For a clue as to what I'm talking about look up the term EPOC:
Excess Post-Excercise Oxygen Consumption.

Last edited by EricT; 11-10-2006 at 01:12 PM..
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Old 11-10-2006, 01:57 PM   #16
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Quote:
Originally Posted by Eric3237 View Post
You're making the mistake of equating a higher percentage of fat being burned in low intensity effort with MORE fat being burned. Not necessarily the case. There is ALWAYS more than one way of doing things and it is useful to keep in mind the effect on metabolism AFTER the cardio. The fact is even high intensity WEIGHT WORK has been shown to burn more fat throughout the day than low intensity work of anykind. So also with HIIT style "cardio".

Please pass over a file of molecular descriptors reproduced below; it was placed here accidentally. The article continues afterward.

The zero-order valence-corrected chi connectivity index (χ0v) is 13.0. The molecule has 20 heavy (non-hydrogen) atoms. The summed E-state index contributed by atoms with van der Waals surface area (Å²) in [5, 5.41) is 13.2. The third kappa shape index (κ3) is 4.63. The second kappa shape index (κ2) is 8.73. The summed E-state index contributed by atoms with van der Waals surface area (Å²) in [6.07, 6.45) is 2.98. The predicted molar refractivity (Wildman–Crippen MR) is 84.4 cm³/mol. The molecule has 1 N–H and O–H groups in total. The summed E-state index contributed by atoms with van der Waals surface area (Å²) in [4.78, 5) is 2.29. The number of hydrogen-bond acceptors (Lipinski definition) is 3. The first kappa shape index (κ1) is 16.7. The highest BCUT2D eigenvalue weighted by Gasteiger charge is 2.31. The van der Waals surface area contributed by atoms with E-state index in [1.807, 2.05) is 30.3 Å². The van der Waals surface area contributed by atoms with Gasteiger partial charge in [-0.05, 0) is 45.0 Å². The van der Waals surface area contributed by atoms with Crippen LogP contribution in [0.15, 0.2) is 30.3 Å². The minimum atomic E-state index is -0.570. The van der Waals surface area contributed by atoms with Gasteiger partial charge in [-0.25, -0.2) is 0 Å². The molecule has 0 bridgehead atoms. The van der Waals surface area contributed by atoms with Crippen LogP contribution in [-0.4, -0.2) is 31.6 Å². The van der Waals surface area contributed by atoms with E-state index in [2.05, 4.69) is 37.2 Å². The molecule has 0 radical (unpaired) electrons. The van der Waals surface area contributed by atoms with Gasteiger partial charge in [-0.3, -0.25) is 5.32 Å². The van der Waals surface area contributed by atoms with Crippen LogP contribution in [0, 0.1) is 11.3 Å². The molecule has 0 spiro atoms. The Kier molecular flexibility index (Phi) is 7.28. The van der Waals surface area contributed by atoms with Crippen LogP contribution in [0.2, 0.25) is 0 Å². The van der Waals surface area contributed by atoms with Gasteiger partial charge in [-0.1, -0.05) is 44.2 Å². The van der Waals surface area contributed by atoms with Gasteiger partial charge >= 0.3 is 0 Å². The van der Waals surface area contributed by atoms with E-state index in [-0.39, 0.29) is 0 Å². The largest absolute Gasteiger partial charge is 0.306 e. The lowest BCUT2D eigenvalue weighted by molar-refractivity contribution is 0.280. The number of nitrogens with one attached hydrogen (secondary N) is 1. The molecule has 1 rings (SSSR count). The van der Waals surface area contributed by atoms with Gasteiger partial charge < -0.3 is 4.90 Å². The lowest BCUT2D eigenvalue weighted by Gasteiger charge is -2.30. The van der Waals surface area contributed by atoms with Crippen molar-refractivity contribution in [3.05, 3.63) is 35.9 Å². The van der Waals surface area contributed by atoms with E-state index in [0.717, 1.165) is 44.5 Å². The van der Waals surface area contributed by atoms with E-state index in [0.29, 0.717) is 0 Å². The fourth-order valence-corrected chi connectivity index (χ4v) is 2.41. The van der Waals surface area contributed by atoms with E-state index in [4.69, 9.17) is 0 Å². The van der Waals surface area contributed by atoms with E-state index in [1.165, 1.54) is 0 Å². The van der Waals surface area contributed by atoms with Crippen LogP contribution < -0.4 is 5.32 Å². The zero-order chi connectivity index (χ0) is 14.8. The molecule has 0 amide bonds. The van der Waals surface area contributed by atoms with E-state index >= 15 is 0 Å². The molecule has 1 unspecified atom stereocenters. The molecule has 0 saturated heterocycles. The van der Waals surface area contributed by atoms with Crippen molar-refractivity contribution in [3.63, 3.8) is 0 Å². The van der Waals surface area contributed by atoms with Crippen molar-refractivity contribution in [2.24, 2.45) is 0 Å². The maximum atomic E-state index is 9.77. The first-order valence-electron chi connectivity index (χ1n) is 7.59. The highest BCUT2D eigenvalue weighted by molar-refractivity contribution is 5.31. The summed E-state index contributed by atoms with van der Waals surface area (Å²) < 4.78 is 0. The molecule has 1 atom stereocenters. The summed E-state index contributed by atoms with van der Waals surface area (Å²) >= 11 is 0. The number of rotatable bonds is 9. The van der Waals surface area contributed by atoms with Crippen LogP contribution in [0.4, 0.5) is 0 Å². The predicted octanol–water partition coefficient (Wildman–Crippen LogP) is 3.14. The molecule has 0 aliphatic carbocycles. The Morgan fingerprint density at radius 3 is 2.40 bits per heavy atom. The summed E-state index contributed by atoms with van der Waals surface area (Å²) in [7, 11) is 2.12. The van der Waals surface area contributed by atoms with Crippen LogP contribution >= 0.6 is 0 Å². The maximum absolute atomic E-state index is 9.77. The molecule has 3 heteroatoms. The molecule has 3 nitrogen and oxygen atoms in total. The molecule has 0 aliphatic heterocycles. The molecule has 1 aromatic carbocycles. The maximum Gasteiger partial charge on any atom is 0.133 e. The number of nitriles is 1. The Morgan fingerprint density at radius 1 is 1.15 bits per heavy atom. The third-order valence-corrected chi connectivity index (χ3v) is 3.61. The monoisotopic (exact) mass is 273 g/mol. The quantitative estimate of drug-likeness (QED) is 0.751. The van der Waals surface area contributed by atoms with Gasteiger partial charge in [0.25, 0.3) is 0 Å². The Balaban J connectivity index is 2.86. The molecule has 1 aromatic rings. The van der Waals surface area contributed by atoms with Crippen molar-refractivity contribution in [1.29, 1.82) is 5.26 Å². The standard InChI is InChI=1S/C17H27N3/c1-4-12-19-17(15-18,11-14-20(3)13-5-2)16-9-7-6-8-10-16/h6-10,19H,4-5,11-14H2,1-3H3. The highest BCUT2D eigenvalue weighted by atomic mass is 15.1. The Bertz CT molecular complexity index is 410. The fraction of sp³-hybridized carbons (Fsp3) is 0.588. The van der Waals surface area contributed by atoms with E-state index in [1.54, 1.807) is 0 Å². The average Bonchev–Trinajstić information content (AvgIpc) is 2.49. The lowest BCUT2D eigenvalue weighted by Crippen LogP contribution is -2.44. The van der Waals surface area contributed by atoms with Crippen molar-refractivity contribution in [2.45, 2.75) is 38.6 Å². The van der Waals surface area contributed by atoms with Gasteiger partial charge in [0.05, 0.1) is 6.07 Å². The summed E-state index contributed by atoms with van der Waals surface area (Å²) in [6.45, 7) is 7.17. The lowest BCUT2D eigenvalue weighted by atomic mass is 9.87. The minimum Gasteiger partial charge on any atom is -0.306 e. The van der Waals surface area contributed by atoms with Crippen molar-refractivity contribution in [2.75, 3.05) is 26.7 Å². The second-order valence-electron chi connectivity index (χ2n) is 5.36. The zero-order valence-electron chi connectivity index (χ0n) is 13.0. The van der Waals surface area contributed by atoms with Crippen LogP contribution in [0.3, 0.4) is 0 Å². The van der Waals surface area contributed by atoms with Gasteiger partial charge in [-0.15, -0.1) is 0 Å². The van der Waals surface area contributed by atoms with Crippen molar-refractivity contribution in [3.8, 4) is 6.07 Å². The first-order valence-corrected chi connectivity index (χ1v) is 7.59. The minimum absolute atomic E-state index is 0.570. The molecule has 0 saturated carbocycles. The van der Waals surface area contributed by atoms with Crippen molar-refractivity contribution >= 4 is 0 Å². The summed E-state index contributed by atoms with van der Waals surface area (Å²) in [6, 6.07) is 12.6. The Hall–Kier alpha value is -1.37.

Probably people should do what works for them. There is not usually a one size fits all in this, nor in diet. But I think a mix of both higher intensity and lower intensiy would be very useful. It wouldn't be possible to sum up the optimal approach to cardio for everyone in one thread. That's why we have a whole fat-loss forum .
Hey, Eric:


Sorry, i'm not sure what you mean by your first statement.

The point of my post was simply to point out that when most people talk about cutting, they talk about diet alone, and seem 2 forget about aerobic exercise (evidenced by the brief treatment it got in this thread), or just think of it as an added assurance to weight loss.